Extending from the housing ill and substantially in alignment with the tube mouth I3 is a tubular extension l6 which is formed with an outward flange l1 and clamped between a fitting or cap [8 and the flange I! by bolt and nut assemblies 2!] are a spacer ring 2| and a flange 22 integralwith a cylindrical sleece 23 which closely fits the inside surface of the housing extension it. The fitting or cap [8 is suitably apertured to. admit air which is drawn into the venturi or fuel supply tube l2.

The sleeve 23 is formed with a pair of diametrically opposed longitudinally elongate slots 24 to receive a pintle 25 which has bearing in the walls of the housing extension l6 and carries a butterfly valve 26. Suitable lever mechanism 2] is provided for rocking the pintle to effect thedesired adjustment of the valve 26.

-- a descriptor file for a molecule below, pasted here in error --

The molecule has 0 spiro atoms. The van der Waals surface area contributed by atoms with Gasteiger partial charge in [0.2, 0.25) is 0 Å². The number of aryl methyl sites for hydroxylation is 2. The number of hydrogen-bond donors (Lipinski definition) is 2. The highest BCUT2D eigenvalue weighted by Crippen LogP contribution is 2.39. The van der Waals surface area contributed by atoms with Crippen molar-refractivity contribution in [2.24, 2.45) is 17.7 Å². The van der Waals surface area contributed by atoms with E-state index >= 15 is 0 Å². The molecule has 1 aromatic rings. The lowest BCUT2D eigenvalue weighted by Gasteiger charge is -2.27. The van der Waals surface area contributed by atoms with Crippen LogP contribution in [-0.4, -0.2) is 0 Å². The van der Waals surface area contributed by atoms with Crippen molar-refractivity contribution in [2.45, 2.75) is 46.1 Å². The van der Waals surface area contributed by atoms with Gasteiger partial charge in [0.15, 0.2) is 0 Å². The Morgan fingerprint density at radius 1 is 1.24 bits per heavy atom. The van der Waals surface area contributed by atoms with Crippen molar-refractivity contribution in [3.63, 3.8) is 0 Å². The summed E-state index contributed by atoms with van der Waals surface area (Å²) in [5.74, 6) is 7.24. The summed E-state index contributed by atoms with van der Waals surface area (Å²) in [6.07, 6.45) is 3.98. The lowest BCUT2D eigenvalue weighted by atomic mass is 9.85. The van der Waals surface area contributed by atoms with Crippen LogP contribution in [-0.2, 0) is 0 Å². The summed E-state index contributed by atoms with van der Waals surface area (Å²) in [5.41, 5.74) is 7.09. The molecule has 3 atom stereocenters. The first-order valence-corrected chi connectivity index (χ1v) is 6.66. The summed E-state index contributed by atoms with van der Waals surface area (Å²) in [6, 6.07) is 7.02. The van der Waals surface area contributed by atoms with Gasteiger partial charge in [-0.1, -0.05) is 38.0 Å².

In the position of the parts shown on Figure 2, it will be observed that the spacer ring 2| is interposed between the flanges ll and 22, thereby positioning the sleeve 23 outwardlywith respect to the fuel supply tube I2 and so that the inner end of the tube is substantially flush with the inner end of the extension It. For a purpose which will hereinafter be explained, the sleeve 23 is formed with an annular row of apertures 28 which are adjacent to but spaced from the inner end of the sleeve.